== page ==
The Cooperativity Papers

Image show many hands coming together, each holding a different piece of a puzzle.
Co-op leaders can work together to better articulate what cooperatives are, rather than what they aren’t.

In this 35th issue of the Principle 6 Newsletter, Mike Mercer reflects on the newsletter’s origins, impact and vision for the future. Where are efforts to embrace and act on the strategic power of cooperative identity headed?

“How can/should leaders forge thinking in a way that credit unions regard the cooperative business model as an indispensable asset?” Mercer writes.

While you’re thinking about “cooperation among cooperatives,” take a moment to consider how you and your cooperative practice this principle. NCBA CLUSA is on a mission to document Principle 6 collaborations across the country so we can identify trends, document best practices and share this knowledge with you—our fellow cooperators!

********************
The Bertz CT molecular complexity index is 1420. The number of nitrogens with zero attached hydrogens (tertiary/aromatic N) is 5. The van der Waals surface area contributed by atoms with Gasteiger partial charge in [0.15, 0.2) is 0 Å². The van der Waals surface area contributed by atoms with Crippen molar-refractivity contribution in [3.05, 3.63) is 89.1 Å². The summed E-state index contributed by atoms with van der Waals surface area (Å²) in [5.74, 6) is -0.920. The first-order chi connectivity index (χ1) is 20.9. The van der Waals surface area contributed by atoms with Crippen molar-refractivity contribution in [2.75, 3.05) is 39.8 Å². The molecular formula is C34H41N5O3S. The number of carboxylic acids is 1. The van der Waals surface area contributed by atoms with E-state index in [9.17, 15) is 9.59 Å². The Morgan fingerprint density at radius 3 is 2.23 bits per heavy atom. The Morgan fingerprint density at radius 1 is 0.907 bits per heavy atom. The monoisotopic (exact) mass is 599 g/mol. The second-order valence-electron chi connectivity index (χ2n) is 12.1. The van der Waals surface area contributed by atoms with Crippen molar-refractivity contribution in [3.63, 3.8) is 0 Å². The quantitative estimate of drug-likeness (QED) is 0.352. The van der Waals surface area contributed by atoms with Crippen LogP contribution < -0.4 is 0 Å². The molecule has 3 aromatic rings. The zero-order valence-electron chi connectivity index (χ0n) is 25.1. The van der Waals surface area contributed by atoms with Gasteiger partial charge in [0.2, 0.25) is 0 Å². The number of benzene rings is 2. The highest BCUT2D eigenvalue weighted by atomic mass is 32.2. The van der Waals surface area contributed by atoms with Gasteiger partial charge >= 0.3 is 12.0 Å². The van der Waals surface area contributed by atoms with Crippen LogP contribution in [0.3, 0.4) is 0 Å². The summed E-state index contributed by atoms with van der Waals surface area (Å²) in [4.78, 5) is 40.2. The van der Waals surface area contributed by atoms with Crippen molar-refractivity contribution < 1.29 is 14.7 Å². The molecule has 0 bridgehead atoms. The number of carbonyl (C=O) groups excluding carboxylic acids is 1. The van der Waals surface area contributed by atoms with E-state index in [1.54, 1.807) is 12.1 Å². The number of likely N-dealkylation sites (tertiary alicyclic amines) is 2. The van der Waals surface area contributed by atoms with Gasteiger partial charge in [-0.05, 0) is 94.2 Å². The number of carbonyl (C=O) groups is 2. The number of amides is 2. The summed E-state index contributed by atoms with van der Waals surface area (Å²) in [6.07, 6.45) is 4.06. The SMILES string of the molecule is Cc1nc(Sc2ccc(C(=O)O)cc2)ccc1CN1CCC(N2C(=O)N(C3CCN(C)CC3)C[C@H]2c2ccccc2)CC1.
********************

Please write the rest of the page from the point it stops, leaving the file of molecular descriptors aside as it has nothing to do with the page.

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Principle 6 Newsletter – The Cooperativity Papers

December 8, 2021


General Douglas MacArthur said, “Old soldiers never die, they just fade away.” Maybe. Mostly. But not Keith Richards. Not Pat Jury. Not me. Not yet! – Introduction, Principle 6 Newsletter, 7-15-20

Beyond this letter, I know not where opportunity leads. – Introduction, Principle 6 Newsletter, 7-15-20

You should write a book. – several readers, in reference to the Principle 6 Newsletter